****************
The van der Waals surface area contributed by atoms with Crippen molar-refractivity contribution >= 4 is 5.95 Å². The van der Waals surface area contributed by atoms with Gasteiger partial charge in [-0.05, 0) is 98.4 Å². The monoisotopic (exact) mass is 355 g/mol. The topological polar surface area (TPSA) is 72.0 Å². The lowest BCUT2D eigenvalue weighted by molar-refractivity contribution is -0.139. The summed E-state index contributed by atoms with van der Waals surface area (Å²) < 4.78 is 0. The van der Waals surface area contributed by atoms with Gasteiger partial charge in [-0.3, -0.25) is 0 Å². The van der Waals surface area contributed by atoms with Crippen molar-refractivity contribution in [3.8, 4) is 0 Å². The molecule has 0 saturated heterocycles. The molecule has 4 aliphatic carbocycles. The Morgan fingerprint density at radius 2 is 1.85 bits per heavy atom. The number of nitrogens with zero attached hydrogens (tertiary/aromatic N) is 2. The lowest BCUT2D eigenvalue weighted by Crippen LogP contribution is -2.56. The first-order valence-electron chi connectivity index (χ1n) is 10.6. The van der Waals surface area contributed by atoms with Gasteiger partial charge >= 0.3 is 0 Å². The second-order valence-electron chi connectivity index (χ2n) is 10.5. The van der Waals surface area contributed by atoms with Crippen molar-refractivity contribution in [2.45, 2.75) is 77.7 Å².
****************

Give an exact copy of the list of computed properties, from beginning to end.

The van der Waals surface area contributed by atoms with Crippen molar-refractivity contribution >= 4 is 5.95 Å². The van der Waals surface area contributed by atoms with Gasteiger partial charge in [-0.05, 0) is 98.4 Å². The monoisotopic (exact) mass is 355 g/mol. The topological polar surface area (TPSA) is 72.0 Å². The lowest BCUT2D eigenvalue weighted by molar-refractivity contribution is -0.139. The summed E-state index contributed by atoms with van der Waals surface area (Å²) < 4.78 is 0. The van der Waals surface area contributed by atoms with Gasteiger partial charge in [-0.3, -0.25) is 0 Å². The van der Waals surface area contributed by atoms with Crippen molar-refractivity contribution in [3.8, 4) is 0 Å². The molecule has 0 saturated heterocycles. The molecule has 4 aliphatic carbocycles. The Morgan fingerprint density at radius 2 is 1.85 bits per heavy atom. The number of nitrogens with zero attached hydrogens (tertiary/aromatic N) is 2. The lowest BCUT2D eigenvalue weighted by Crippen LogP contribution is -2.56. The first-order valence-electron chi connectivity index (χ1n) is 10.6. The van der Waals surface area contributed by atoms with Gasteiger partial charge >= 0.3 is 0 Å². The second-order valence-electron chi connectivity index (χ2n) is 10.5. The van der Waals surface area contributed by atoms with Crippen molar-refractivity contribution in [2.45, 2.75) is 77.7 Å².